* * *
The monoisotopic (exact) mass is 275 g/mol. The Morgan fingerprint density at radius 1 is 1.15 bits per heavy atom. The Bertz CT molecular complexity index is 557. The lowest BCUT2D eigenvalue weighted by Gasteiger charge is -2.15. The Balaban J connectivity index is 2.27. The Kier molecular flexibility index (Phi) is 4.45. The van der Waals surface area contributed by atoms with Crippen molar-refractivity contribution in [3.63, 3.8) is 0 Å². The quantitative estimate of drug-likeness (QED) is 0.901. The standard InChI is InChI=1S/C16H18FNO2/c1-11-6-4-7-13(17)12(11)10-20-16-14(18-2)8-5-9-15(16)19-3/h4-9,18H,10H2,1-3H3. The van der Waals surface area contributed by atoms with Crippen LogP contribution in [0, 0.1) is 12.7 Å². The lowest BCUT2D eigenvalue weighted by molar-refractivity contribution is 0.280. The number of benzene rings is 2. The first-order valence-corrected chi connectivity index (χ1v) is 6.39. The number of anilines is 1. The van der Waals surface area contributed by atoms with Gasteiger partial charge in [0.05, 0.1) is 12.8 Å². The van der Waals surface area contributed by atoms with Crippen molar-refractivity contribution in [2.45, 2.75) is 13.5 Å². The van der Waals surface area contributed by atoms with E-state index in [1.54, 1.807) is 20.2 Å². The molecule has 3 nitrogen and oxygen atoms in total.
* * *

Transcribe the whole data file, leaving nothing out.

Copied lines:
The monoisotopic (exact) mass is 275 g/mol. The Morgan fingerprint density at radius 1 is 1.15 bits per heavy atom. The Bertz CT molecular complexity index is 557. The lowest BCUT2D eigenvalue weighted by Gasteiger charge is -2.15. The Balaban J connectivity index is 2.27. The Kier molecular flexibility index (Phi) is 4.45. The van der Waals surface area contributed by atoms with Crippen molar-refractivity contribution in [3.63, 3.8) is 0 Å². The quantitative estimate of drug-likeness (QED) is 0.901. The standard InChI is InChI=1S/C16H18FNO2/c1-11-6-4-7-13(17)12(11)10-20-16-14(18-2)8-5-9-15(16)19-3/h4-9,18H,10H2,1-3H3. The van der Waals surface area contributed by atoms with Crippen LogP contribution in [0, 0.1) is 12.7 Å². The lowest BCUT2D eigenvalue weighted by molar-refractivity contribution is 0.280. The number of benzene rings is 2. The first-order valence-corrected chi connectivity index (χ1v) is 6.39. The number of anilines is 1. The van der Waals surface area contributed by atoms with Gasteiger partial charge in [0.05, 0.1) is 12.8 Å². The van der Waals surface area contributed by atoms with Crippen molar-refractivity contribution in [2.45, 2.75) is 13.5 Å². The van der Waals surface area contributed by atoms with E-state index in [1.54, 1.807) is 20.2 Å². The molecule has 3 nitrogen and oxygen atoms in total.